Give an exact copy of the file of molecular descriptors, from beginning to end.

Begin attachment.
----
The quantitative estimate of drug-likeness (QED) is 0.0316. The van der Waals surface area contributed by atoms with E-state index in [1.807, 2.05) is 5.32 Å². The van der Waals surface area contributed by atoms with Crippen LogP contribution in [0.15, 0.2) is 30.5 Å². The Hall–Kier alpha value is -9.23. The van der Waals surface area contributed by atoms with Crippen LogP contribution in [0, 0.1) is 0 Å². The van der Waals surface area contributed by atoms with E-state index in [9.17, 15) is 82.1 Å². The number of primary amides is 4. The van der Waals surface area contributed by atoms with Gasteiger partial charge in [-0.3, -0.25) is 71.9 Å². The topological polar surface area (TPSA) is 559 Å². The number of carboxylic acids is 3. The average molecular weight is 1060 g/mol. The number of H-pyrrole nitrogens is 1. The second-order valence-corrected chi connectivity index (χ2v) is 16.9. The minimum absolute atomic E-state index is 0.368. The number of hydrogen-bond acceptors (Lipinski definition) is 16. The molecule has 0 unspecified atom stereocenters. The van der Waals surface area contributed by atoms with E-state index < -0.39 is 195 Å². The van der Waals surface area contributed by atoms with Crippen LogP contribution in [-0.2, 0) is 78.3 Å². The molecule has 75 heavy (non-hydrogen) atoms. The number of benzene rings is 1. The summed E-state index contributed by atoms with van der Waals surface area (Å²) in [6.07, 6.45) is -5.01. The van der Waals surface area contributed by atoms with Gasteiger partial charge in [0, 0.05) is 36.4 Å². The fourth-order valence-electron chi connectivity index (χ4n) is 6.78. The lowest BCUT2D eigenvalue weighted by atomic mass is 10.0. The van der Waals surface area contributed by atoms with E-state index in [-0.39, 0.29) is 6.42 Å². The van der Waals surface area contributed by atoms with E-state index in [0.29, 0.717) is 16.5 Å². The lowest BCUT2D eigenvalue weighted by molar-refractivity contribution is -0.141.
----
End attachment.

The quantitative estimate of drug-likeness (QED) is 0.0316. The van der Waals surface area contributed by atoms with E-state index in [1.807, 2.05) is 5.32 Å². The van der Waals surface area contributed by atoms with Crippen LogP contribution in [0.15, 0.2) is 30.5 Å². The Hall–Kier alpha value is -9.23. The van der Waals surface area contributed by atoms with Crippen LogP contribution in [0, 0.1) is 0 Å². The van der Waals surface area contributed by atoms with E-state index in [9.17, 15) is 82.1 Å². The number of primary amides is 4. The van der Waals surface area contributed by atoms with Gasteiger partial charge in [-0.3, -0.25) is 71.9 Å². The topological polar surface area (TPSA) is 559 Å². The number of carboxylic acids is 3. The average molecular weight is 1060 g/mol. The number of H-pyrrole nitrogens is 1. The second-order valence-corrected chi connectivity index (χ2v) is 16.9. The minimum absolute atomic E-state index is 0.368. The number of hydrogen-bond acceptors (Lipinski definition) is 16. The molecule has 0 unspecified atom stereocenters. The van der Waals surface area contributed by atoms with E-state index < -0.39 is 195 Å². The van der Waals surface area contributed by atoms with Crippen LogP contribution in [-0.2, 0) is 78.3 Å². The molecule has 75 heavy (non-hydrogen) atoms. The number of benzene rings is 1. The summed E-state index contributed by atoms with van der Waals surface area (Å²) in [6.07, 6.45) is -5.01. The van der Waals surface area contributed by atoms with Gasteiger partial charge in [0, 0.05) is 36.4 Å². The fourth-order valence-electron chi connectivity index (χ4n) is 6.78. The lowest BCUT2D eigenvalue weighted by atomic mass is 10.0. The van der Waals surface area contributed by atoms with E-state index in [-0.39, 0.29) is 6.42 Å². The van der Waals surface area contributed by atoms with E-state index in [0.29, 0.717) is 16.5 Å². The lowest BCUT2D eigenvalue weighted by molar-refractivity contribution is -0.141.